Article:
16-Bit Sizzler: Basically, it’s a rundown on the specifications of the SNES, Sega Genesis, and PC Engine, oh, and the Konix Slipstream, after they got a look at the systems at CES, as well as some of the software lineups for those systems, as well as the specifications. The notable bit of this that SNES has Backwards compatibility with the NES listed on their specifications, as well as notes on the original Gameboy.
Dare to Compare: Basically, the concept of this article is putting two games side by side and comparing them. However, this won’t be a comparison of two versions of the same game for different systems, as at this point Nintendo was basically banning publishers from porting NES games to other systems and other things that would later lead to Sega’s anti-trust lawsuit against Nintendo (in case you didn’t know, once upon a time Nintendo was Evil). Instead they’re comparing two games of a similar genre for the same platform. This time we’re comparing Tecmo Bowl and John Elway’s Quarterback by Tradewest. Being that Tecmo Bowl is loved and generally remebered fondly by thousands of gamers and I didn’t know John Elway’s Quarterback existed until now. The games are compared on Realism, Graphics, Sound, Computer Opponent (the AI), Two Player, and Bells & Whistles (misc. other stuff). Overall Tecmo Bowl came on top (surprise, surprise), with the exception of the Two Player Category which Quarterback wins on having more plays, and on the teams being exactly the same, rather than in Tecmo Bowl, where some teams are better than others. I have to disagree with them on that point, but that’s just me.
Taxan Videodiction: Basically, this is a 4-page ad suppliment from Taxan that looks a helluva lot like an article, complete with the layout and borders. This would never fly in EGM in it’s later days.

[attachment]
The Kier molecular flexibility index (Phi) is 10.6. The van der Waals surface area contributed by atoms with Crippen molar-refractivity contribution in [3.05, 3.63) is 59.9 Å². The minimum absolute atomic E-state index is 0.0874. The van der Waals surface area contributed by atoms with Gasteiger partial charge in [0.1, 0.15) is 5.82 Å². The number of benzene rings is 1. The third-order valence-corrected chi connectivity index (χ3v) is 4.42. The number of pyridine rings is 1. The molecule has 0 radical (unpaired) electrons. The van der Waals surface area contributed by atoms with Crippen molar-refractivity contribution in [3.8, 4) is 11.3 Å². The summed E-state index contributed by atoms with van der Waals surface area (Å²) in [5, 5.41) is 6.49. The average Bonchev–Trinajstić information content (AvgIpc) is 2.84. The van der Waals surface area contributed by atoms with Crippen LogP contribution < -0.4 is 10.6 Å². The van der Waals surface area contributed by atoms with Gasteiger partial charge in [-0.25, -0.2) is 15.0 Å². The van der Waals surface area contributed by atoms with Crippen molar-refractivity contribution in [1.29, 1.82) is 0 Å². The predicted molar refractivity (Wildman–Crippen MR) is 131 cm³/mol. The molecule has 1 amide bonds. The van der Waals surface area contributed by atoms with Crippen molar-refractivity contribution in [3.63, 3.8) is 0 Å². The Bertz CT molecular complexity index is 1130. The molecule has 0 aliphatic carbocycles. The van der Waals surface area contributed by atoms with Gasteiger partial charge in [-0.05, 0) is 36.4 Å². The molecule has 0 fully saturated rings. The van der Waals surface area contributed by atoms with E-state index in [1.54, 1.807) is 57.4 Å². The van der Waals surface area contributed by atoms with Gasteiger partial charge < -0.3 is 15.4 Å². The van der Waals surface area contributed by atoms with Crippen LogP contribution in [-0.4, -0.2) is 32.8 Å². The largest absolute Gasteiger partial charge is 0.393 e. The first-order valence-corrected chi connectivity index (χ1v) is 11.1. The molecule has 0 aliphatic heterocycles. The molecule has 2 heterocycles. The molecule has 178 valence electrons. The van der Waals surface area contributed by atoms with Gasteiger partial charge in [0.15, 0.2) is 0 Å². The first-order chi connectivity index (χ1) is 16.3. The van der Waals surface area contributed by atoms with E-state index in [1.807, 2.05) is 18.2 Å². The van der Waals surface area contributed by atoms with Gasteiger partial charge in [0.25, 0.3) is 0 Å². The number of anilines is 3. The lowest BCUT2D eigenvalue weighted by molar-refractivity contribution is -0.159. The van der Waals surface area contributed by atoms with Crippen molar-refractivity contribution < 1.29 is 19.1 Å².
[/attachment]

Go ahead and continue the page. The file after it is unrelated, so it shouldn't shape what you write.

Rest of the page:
Reviews: Now we come to the semi-meat of the magazine. From what I can tell about the review system, there are three different possibilities for review scores, “Direct Hit”, “Hit”, and “Near Hit”. No particularly negative scores, nothing that screams “Don’t Play This Game.” Also, reviews aren’t signed or credited to a specific reviewer or group of reviewers. Instead, they do the review of the game, and at the bottom of the review where they have the rating, they have a brief quote from one of the reviewers of the relevant review team saying something about the game, but not a snippit from the review. It’s kind of confusing. With that said, let’s give the rundown.
- 1943 – The Battle of Midway (Capcom) – The latest installment of the 194X series of shooters from Capcom. The game is harder than 1942, and also apparently uses a password system to continue, as opposed to other shooters like, say, Gradius, which if you get a game over you have to start over from the very beginning. “Direct Hit”
- Racket Attack (Jaleco) – Tennis game. The review is fairly complementary, only gets a “Hit” though. From my prior experiences with Jaleco games (the Bases Loaded series), I’m suspecting that the AI in the game is a stone bitch to beat.
- Ultima – Exodus (FCI) – Port of Ultima III to the NES. First 3rd party NES game in the US to have a battery backup safe function (Final Fantasy and Dragon Warrior weren’t available stateside yet). Gets a “Hit”. I recall that this games is fairly grindy.
- Bubble Bobble (Taito) – Puzzle Platformer Thingie – got a franchise and the main characters later went on to be the mascots for the Bust A Move series. You’ve got to beat it twice or in two-player mode to get a “Happy Ending”. Got a “Direct Hit”.
- Bump ‘n Jump (Vic Tokai) – A sort of top down racing game, arcade port. I’m not a fan of this kind of racing game – the graphics just didn’t give you enough view ahead to plan your moves right, leading to a lot of trial and error. Got a “Hit”.